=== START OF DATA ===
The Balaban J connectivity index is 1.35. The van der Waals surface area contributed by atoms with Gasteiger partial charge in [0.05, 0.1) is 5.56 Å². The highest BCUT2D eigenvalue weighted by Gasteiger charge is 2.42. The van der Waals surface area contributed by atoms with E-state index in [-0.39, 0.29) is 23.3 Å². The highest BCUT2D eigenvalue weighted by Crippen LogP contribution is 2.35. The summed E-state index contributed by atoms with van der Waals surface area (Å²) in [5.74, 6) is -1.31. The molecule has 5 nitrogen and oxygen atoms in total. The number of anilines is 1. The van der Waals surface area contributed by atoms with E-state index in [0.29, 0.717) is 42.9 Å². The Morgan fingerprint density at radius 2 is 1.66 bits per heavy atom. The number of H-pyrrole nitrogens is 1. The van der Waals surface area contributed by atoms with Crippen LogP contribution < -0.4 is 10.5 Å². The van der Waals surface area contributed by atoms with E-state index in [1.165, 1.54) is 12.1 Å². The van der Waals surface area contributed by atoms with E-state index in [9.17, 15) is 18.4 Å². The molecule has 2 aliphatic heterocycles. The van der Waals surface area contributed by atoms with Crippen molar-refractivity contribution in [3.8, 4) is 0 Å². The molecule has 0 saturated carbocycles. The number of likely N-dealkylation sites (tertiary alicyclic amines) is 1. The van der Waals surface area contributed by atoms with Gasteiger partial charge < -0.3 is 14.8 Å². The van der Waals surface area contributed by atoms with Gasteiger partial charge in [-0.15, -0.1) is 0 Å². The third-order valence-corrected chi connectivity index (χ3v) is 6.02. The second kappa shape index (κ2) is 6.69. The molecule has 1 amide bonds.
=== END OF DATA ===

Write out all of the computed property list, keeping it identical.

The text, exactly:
The Balaban J connectivity index is 1.35. The van der Waals surface area contributed by atoms with Gasteiger partial charge in [0.05, 0.1) is 5.56 Å². The highest BCUT2D eigenvalue weighted by Gasteiger charge is 2.42. The van der Waals surface area contributed by atoms with E-state index in [-0.39, 0.29) is 23.3 Å². The highest BCUT2D eigenvalue weighted by Crippen LogP contribution is 2.35. The summed E-state index contributed by atoms with van der Waals surface area (Å²) in [5.74, 6) is -1.31. The molecule has 5 nitrogen and oxygen atoms in total. The number of anilines is 1. The van der Waals surface area contributed by atoms with E-state index in [0.29, 0.717) is 42.9 Å². The Morgan fingerprint density at radius 2 is 1.66 bits per heavy atom. The number of H-pyrrole nitrogens is 1. The van der Waals surface area contributed by atoms with Crippen LogP contribution < -0.4 is 10.5 Å². The van der Waals surface area contributed by atoms with E-state index in [1.165, 1.54) is 12.1 Å². The van der Waals surface area contributed by atoms with E-state index in [9.17, 15) is 18.4 Å². The molecule has 2 aliphatic heterocycles. The van der Waals surface area contributed by atoms with Crippen molar-refractivity contribution in [3.8, 4) is 0 Å². The molecule has 0 saturated carbocycles. The number of likely N-dealkylation sites (tertiary alicyclic amines) is 1. The van der Waals surface area contributed by atoms with Gasteiger partial charge < -0.3 is 14.8 Å². The van der Waals surface area contributed by atoms with Gasteiger partial charge in [-0.15, -0.1) is 0 Å². The third-order valence-corrected chi connectivity index (χ3v) is 6.02. The second kappa shape index (κ2) is 6.69. The molecule has 1 amide bonds.